Former United States Treasury Secretary Lawrence Summers said that he wants to see more innovation in the blockchain space as the global digital currency is still at the preliminary stage. He made these remarks in a special episode of Circle co-founder and CEO Jeremy Allaire’s podcast, “The Money Movement”.
Summers praised stablecoins but said that he would rather be surprised if the global digital currency became a reality in his lifetime.
He made the comments as part of a broader discussion on the current state of the global economy, the future of a global digital currency and the role of stablecoins in cross-border transactions.
“I’m sure there’ll be a variety of kinds of innovation, but I’d be kind of surprised, and, you know, I’ve been surprised many times before, if we got to some kind of global digital currency … in my lifetime,” he said. “I could be wrong, I think … we’ll see a ton of innovation that will work through stablecoins, and that will permit cross-border exchange with more ease.”
He views the case for cryptocurrency on three pillars, but two fail to make strong arguments in favor of the technology.
Summers said he doesn’t “read existing currencies as being on their way to being demolished” just because central banks are finding it difficult to meet their inflation targets, under pressure from rising debts and the crisis caused by the pandemic.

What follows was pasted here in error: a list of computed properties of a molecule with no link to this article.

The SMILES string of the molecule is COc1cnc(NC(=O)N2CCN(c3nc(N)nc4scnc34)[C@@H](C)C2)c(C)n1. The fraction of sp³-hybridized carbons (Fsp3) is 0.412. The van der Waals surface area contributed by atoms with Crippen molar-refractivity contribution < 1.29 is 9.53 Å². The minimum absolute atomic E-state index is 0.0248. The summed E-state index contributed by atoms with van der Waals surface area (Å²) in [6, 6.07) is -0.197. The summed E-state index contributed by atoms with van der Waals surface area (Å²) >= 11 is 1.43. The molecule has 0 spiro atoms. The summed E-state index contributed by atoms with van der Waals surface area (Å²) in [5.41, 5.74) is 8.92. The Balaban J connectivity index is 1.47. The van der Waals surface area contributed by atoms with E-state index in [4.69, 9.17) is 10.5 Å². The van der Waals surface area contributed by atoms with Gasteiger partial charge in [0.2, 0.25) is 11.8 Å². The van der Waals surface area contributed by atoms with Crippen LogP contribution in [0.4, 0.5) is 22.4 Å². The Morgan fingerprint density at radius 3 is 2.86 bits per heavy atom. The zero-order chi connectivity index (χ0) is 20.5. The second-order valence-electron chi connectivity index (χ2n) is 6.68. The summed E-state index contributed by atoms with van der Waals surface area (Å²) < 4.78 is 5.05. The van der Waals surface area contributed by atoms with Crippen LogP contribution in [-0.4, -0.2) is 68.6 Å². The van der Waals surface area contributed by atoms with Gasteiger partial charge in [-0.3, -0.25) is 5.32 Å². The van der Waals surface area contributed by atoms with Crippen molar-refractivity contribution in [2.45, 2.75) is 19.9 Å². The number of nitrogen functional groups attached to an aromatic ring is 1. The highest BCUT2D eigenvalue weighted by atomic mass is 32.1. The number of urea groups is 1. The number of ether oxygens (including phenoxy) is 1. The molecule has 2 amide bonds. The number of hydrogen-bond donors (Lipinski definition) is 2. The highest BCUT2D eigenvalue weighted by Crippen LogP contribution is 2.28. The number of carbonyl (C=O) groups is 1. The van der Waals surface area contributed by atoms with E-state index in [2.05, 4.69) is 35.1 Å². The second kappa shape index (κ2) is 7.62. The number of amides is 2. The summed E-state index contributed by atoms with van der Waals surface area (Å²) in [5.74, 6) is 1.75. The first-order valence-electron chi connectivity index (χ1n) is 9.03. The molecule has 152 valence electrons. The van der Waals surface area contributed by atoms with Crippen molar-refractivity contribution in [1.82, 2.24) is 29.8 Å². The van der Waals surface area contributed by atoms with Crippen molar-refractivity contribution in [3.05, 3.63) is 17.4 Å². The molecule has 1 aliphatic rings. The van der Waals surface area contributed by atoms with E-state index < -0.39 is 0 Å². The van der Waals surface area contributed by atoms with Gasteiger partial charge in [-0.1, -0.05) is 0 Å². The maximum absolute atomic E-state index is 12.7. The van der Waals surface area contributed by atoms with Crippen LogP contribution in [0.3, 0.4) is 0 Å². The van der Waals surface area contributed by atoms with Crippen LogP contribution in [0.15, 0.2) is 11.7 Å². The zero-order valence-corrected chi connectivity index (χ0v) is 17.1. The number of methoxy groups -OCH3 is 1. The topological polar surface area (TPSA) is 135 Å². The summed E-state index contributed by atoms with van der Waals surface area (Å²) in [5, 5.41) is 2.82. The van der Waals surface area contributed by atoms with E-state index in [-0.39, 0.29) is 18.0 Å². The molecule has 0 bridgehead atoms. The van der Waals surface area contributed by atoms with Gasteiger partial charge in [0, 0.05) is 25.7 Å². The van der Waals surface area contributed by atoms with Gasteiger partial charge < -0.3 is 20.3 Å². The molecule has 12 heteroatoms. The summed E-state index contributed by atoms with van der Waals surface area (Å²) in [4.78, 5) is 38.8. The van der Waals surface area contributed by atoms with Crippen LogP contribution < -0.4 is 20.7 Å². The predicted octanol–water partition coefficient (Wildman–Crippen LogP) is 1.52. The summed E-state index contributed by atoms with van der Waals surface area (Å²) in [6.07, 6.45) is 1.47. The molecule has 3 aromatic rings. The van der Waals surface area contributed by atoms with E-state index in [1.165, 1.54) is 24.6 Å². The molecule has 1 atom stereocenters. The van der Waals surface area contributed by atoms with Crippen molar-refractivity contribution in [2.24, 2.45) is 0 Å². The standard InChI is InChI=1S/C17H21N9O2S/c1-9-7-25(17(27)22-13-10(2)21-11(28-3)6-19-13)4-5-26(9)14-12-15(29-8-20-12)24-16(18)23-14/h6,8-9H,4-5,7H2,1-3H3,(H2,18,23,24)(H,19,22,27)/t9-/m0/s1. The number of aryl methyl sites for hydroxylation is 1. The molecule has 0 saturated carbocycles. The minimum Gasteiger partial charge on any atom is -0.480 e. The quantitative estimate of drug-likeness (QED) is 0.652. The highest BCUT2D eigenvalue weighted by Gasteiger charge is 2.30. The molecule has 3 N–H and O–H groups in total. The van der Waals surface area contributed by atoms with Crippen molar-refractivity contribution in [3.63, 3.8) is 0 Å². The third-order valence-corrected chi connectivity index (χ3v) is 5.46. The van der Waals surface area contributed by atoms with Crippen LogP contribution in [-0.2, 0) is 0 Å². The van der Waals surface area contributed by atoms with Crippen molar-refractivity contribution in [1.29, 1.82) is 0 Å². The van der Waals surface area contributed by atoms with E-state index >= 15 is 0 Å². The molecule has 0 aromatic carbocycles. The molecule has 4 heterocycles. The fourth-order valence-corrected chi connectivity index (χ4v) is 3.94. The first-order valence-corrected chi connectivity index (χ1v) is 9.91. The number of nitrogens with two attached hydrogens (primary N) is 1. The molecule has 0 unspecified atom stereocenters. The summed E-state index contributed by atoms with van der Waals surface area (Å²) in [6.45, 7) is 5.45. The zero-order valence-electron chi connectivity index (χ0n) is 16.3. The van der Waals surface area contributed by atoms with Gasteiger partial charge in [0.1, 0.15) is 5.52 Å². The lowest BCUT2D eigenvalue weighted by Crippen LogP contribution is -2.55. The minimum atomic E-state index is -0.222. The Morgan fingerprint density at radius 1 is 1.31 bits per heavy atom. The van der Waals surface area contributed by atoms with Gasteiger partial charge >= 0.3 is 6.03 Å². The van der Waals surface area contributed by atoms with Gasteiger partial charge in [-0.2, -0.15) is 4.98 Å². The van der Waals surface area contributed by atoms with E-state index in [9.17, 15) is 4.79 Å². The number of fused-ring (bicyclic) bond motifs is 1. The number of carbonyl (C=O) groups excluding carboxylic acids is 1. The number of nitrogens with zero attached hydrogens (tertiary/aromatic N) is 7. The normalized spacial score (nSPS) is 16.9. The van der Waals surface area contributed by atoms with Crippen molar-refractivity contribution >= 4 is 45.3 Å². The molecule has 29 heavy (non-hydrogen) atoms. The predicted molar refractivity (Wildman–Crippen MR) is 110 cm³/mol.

“Second thing I think is that I don’t think crypto is going to be accepted as some kind of libertarian paradise,” Summers said.
Summers also said that he doesn’t think that there are people who believe that financial privacy, in terms of the ability to transfer money, is a fundamental human right. Conversely, governments will want less financial privacy over time and they will get what they want, he said.
Summers said that the strongest case for crypto is that digital currencies have a substantial capability to serve a wide range of uses, particularly because traditional transactions are cumbersome and cost a lot of money.
The hefty fees for cross-border transfers or the fees involved in card payments and ATM withdrawals reveal the excessive friction and inefficiencies of the current payments system. Stablecoins in particular can permit cross-border exchange with more ease, he added.